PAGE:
Sunday, December 27, 2015


The Medical sector in India is in a critical state. There are 3 major issues ailing the Medical sector viz. Quantity of Medical Professionals, Urban-Rural Imbalance in Medical facilities and Quality of Medical Professionals & Equipment.

1)Quantity :
As per MCI records, as on Dec-31, 2014, there are 9.36 lac registered (MBBS / MD / MS) doctors, 7.9 lac registered AYUSH practitioners, 16.73 lac registered nurses and 7.56 lac auxiliary nurses in the Medical sector in entire India. How many of them are active on the ground is not known yet ! India has 19 health workers per 10000 people when minimum number prescribed by World Health Organisation is 25 per 10000 people. As per another report by Indian Express published in 2013, India has only 1 working doctor per 1700 people whereas WHO prescribes a minimum of 1 working doctor per 1000 people !  Thus, there is clearly a shortage of qualified Medical Professionals across the nation.

2)Urban-Rural Imbalance :
The problem of quantity is not the only one ailing the Health sector. As per a National Health Profile Report 2013, 67% of the doctors are operating in urban areas thereby depriving the rural areas (where 70% of Indian population is) of essential Medical services. The Report stated that only about 30000 doctors of the 1.06 lac Government doctors serve in the rural areas. There is an estimated 82% shortage in rural areas in surgeons and specialist doctors like pediatricians, gynecologists etc.  Thus, the state of Medical sector in Rural India which feeds the entire nation via agriculture is in dire straits.

3)Quality of Doctors :
Though it is difficult to make general statements about the quality of doctors and surgeons in any society, it is a matter of fact that the level of faith that the layman had over doctors and surgeons has diminished considerably in the past decade owing to several incidents of malpractice, wrong diagnosis, high expenditure due to (often needless) multiple scanning Tests etc. There are of course very hardworking and dedicated doctors who are genuinely serving society.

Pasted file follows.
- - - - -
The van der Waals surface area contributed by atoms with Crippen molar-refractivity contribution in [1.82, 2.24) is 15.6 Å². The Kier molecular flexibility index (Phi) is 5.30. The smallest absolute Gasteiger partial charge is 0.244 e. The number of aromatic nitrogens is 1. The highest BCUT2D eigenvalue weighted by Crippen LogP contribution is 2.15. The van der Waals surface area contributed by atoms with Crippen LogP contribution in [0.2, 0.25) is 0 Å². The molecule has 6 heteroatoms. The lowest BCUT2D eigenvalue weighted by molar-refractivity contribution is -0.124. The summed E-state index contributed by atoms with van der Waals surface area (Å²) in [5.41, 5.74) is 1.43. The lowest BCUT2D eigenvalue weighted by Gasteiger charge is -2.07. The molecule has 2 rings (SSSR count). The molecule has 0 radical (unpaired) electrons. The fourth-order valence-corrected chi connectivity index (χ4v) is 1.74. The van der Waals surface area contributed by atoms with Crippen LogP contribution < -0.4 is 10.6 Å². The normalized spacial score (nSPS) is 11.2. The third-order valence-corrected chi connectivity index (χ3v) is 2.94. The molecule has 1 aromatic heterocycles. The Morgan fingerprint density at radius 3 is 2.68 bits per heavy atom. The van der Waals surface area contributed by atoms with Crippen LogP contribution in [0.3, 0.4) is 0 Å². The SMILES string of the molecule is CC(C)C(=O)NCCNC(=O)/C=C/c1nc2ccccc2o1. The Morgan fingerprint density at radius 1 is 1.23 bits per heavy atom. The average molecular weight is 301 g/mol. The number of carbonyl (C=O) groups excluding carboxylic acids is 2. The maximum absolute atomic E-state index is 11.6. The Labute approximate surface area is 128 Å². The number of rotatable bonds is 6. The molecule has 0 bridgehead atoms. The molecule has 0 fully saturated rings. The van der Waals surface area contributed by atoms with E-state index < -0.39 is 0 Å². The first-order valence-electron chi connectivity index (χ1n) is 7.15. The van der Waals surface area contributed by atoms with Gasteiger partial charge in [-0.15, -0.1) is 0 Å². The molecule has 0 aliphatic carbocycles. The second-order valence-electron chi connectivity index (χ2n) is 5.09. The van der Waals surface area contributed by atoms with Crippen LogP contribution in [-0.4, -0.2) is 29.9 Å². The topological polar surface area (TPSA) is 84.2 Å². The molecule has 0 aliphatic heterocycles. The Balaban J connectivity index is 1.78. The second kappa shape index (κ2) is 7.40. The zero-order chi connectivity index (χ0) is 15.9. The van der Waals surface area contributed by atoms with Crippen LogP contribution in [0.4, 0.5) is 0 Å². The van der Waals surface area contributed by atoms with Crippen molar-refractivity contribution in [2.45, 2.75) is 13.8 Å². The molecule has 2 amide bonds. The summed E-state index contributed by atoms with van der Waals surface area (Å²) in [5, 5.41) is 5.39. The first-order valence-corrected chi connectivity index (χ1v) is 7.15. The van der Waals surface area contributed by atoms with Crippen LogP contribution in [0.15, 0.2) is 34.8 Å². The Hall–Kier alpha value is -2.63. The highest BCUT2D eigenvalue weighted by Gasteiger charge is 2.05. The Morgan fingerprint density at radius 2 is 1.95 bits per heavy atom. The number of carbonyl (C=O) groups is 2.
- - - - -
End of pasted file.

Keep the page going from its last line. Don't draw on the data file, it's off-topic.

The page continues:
But there is a growing unhealthy trend which has emerged amongst certain groups of doctors especially in cash-rich urban areas, who recommend patients to undergo a variety of Medical Tests and consultations which enrich their colleagues but do not benefit the patient. This trend has originated from a desire to recover the expenses made by the doctor’s family in going through his/her Medical Education. Many practising doctors secured admission into a Medical college at the undergraduate or post-graduate level by paying a huge capitation fees (from 25 lacs to 2 crores INR) besides the regular tuition etc. fees.  This trend is particularly prevalent amongst those doctors whose parents who are also doctors run a hospital or a clinic. It is true that running a hospital / clinic is both a service to society and also a commercial business. The business instincts of such doctors eclipse the service instincts and society suffers as a consequence. The root cause of this malaise is therefore the erroneous procedure for admissions into Medical colleges in India and the lackluster role of the Government in regulating it.